Supporting the ‘invisible siblings’ of children with disability

Over two days, we partnered with Oscars100 and YMCA Victoria, to host the first Archie’s Club camp of 2024.

January 22, 2024

From making new friends and roasting marshmallows by the fire, to braving the giant swing or shooting your first arrow in archery, the memories you make as a kid at camp last a lifetime.

Victorian based charity, Oscars100, recognised that children who have siblings with Autism Spectrum Disorder (ASD) sometimes miss out on these ‘typical’ experiences, so they partnered with YMCA Victoria and us, to host Archie’s Club camp.

From January 15th to 16th, children aged 10-16 whose siblings have ASD came together for all the classic camp activities as well as informative sessions about resilience, coping strategies and understanding neurodiversity.

“The first Archie’s Club camp of 2024 was a success. We had fantastic weather and the kids really enjoyed themselves. We’re already excited to host the next one,” said Will Labas, Team Leader.

Oscars100 Co-Founder, Michelle Payne, has lived experience raising children with ASD which led to her creating Archie’s Club.

“Our son Oscar was diagnosed with ASD in early 2011. Our family went through many changes, and Oscar’s younger brother Archie was a trooper through it all. While he was also diagnosed with ASD in 2013, we know how tough it can be for siblings of autistic children,” said Michelle.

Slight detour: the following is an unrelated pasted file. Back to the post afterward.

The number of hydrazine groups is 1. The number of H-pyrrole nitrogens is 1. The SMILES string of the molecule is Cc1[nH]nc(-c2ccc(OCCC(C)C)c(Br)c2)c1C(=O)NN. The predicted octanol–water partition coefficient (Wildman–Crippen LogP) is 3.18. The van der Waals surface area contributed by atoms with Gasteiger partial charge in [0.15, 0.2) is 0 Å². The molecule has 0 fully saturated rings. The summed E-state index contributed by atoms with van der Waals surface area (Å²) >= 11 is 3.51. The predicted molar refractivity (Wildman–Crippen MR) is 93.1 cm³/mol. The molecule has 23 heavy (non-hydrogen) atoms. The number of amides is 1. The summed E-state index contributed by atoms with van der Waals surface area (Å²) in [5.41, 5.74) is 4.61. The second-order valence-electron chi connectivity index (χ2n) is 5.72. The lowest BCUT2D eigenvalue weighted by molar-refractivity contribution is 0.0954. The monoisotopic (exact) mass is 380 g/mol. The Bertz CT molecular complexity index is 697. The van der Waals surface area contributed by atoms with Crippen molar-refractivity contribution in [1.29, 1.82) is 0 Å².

She continued, “Our camp aims to give these children a chance to connect with others who have similar lived experiences, take a break from their caring roles, and indulge in some good old fashioned kid fun. It’s fully funded to help take that stress away from parents.”

A 2019 survey conducted by Siblings Australia, with support from the National Disability Insurance Scheme (NDIS) found that a staggering 84% of adult siblings of a person with disability reported family stress as an issue during their childhood and 66% experienced anxiety.

The survey also found that many siblings find themselves taking on a caring role and many parents feel stretched thin emotionally.

Karen Fleischer is a Mooroolbark local, who has two daughters, one with autism and one without. This will be the second time her daughter Mia, has attended Archie’s Club camp, and Karen has been blown away by the service.

“Mia absolutely loved Archie’s Club camp and came home a different child. Not only has she made new friends that understand exactly what she is going through but she also came home with more understanding of ASD and her sisters experiences.”

She continued, “I have been searching for a program that supports siblings of ASD children for years. Often, it’s the siblings that take a back seat and because of this, I constantly battle internally with ‘mum guilt.’ I am so thankful for Archie’s Club and all that it offers.”

According to the Victorian Governments ‘Autism Plan’ one in every 100 Victorians reports having autism.

When advertising the camp, 75 parents registered their interest and whilst there are only 24 placements, the team looks forward to servicing this need and offering more camps in the future.

If you’d like to learn more about the camp or the services Archie’s Club offers, get in contact with the team here.

We also shared this story with Lilydale Star Mail.


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